We have made great strides toward reducing the stigma addiction carries and many agree this is a disease not a choice; yet many people still turn a blind eye to those who struggle with any type of chemical dependency, mental health issue or any other disorder.

Growing up in a family with alcoholism proved to me what a nightmare this disease was. Because of my mom’s drinking, the rest of the family suffered as well. We just didn’t talk about it, especially outside the home or to each other

I remember loud, ugly arguments, her trips to the hospital and everyone filled with tension. We all loved her, so why couldn’t she stop doing this? To herself? To us?

The gene of addiction was passed on to me. My way to escape the feelings of inadequacy was through alcohol. Drugs were eventually added to the mix; and nothing ever improved. Why did I still continue to drink? Because I did not have the power or the knowledge to stop on my own. I could not stop. I needed outside help and am forever grateful I finally surrendered.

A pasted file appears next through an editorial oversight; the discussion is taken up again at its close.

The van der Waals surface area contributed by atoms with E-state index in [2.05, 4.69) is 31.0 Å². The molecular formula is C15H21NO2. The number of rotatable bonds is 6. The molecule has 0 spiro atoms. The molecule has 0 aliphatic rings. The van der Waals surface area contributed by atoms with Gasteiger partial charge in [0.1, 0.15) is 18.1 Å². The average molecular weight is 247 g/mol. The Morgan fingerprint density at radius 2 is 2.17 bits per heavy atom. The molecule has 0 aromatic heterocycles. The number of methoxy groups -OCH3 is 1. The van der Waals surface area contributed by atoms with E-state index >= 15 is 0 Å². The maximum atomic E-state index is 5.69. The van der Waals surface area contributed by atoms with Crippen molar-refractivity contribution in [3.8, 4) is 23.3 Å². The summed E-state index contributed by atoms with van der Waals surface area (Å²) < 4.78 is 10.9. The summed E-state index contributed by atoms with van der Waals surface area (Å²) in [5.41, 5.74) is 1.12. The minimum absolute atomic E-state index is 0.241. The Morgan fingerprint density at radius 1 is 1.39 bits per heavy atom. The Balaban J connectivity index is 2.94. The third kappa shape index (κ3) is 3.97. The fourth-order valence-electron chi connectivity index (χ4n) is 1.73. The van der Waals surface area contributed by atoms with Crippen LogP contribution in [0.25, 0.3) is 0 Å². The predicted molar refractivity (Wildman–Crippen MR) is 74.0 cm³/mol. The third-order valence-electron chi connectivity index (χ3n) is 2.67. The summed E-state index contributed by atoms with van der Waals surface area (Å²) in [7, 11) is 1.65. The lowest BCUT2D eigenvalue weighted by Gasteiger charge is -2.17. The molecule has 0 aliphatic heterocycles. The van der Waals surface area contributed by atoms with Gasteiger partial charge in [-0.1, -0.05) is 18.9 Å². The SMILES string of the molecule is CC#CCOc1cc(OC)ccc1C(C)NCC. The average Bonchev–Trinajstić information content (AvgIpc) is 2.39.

Everything about me and the life I created was shattered. From my family and relationships, to jobs and friends, all I brought to the table was drunken chaos.

Getting sober and staying sober was not my doing. I am in long-term recovery because of the help and guidance of others, from the professionals — to the fellowship of people who are on same journey — and most importantly, a God bigger than I ever imagined. Stay with us on this path, we need one another.

Wishing you all a happy spring and another day clean and sober.

This is Alcohol Awareness Month, let’s keep the dialog open.